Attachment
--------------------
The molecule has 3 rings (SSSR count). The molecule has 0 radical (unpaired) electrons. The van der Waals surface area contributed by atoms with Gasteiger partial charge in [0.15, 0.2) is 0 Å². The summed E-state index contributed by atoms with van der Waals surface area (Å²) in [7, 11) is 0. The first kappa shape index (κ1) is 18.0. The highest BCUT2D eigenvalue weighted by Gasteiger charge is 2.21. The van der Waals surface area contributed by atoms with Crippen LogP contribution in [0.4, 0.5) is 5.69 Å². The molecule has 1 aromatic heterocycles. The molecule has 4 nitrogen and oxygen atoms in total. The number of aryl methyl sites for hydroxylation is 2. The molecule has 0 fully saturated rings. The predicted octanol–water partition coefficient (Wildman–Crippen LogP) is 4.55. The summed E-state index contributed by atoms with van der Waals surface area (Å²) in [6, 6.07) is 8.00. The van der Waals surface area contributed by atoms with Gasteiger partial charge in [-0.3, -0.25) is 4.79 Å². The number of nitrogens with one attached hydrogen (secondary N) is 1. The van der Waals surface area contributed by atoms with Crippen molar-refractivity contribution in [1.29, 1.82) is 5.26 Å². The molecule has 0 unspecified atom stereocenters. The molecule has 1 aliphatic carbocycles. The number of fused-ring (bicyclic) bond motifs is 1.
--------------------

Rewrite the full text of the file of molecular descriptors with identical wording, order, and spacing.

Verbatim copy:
The molecule has 3 rings (SSSR count). The molecule has 0 radical (unpaired) electrons. The van der Waals surface area contributed by atoms with Gasteiger partial charge in [0.15, 0.2) is 0 Å². The summed E-state index contributed by atoms with van der Waals surface area (Å²) in [7, 11) is 0. The first kappa shape index (κ1) is 18.0. The highest BCUT2D eigenvalue weighted by Gasteiger charge is 2.21. The van der Waals surface area contributed by atoms with Crippen LogP contribution in [0.4, 0.5) is 5.69 Å². The molecule has 1 aromatic heterocycles. The molecule has 4 nitrogen and oxygen atoms in total. The number of aryl methyl sites for hydroxylation is 2. The molecule has 0 fully saturated rings. The predicted octanol–water partition coefficient (Wildman–Crippen LogP) is 4.55. The summed E-state index contributed by atoms with van der Waals surface area (Å²) in [6, 6.07) is 8.00. The van der Waals surface area contributed by atoms with Gasteiger partial charge in [-0.3, -0.25) is 4.79 Å². The number of nitrogens with one attached hydrogen (secondary N) is 1. The van der Waals surface area contributed by atoms with Crippen molar-refractivity contribution in [1.29, 1.82) is 5.26 Å². The molecule has 0 unspecified atom stereocenters. The molecule has 1 aliphatic carbocycles. The number of fused-ring (bicyclic) bond motifs is 1.